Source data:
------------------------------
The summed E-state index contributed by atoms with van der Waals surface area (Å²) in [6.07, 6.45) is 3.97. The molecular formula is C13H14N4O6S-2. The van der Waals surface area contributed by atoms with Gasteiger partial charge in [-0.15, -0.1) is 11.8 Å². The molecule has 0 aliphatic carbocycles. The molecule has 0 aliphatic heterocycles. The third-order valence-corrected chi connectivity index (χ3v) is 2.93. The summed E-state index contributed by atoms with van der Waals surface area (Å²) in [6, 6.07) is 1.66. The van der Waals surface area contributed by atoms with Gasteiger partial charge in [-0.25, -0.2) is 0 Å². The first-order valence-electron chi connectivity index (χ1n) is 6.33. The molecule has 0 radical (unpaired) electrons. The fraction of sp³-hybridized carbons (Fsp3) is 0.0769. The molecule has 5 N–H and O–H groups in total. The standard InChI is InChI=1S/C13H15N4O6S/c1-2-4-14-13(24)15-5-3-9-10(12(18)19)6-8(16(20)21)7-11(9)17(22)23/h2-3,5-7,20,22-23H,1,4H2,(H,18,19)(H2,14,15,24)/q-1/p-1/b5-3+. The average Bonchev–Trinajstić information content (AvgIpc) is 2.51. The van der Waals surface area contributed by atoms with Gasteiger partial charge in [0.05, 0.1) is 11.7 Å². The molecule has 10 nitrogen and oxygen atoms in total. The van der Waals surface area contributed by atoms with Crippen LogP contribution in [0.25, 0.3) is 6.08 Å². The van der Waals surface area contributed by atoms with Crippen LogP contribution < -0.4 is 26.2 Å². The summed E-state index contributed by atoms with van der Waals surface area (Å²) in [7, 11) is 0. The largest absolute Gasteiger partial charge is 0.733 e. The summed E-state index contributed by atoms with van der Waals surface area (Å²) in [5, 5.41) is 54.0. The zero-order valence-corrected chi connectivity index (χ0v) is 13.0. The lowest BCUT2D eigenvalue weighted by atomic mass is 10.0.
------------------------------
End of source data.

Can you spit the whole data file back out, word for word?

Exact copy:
The summed E-state index contributed by atoms with van der Waals surface area (Å²) in [6.07, 6.45) is 3.97. The molecular formula is C13H14N4O6S-2. The van der Waals surface area contributed by atoms with Gasteiger partial charge in [-0.15, -0.1) is 11.8 Å². The molecule has 0 aliphatic carbocycles. The molecule has 0 aliphatic heterocycles. The third-order valence-corrected chi connectivity index (χ3v) is 2.93. The summed E-state index contributed by atoms with van der Waals surface area (Å²) in [6, 6.07) is 1.66. The van der Waals surface area contributed by atoms with Gasteiger partial charge in [-0.25, -0.2) is 0 Å². The first-order valence-electron chi connectivity index (χ1n) is 6.33. The molecule has 0 radical (unpaired) electrons. The fraction of sp³-hybridized carbons (Fsp3) is 0.0769. The molecule has 5 N–H and O–H groups in total. The standard InChI is InChI=1S/C13H15N4O6S/c1-2-4-14-13(24)15-5-3-9-10(12(18)19)6-8(16(20)21)7-11(9)17(22)23/h2-3,5-7,20,22-23H,1,4H2,(H,18,19)(H2,14,15,24)/q-1/p-1/b5-3+. The average Bonchev–Trinajstić information content (AvgIpc) is 2.51. The van der Waals surface area contributed by atoms with Gasteiger partial charge in [0.05, 0.1) is 11.7 Å². The molecule has 10 nitrogen and oxygen atoms in total. The van der Waals surface area contributed by atoms with Crippen LogP contribution in [0.25, 0.3) is 6.08 Å². The van der Waals surface area contributed by atoms with Crippen LogP contribution < -0.4 is 26.2 Å². The summed E-state index contributed by atoms with van der Waals surface area (Å²) in [7, 11) is 0. The largest absolute Gasteiger partial charge is 0.733 e. The summed E-state index contributed by atoms with van der Waals surface area (Å²) in [5, 5.41) is 54.0. The zero-order valence-corrected chi connectivity index (χ0v) is 13.0. The lowest BCUT2D eigenvalue weighted by atomic mass is 10.0.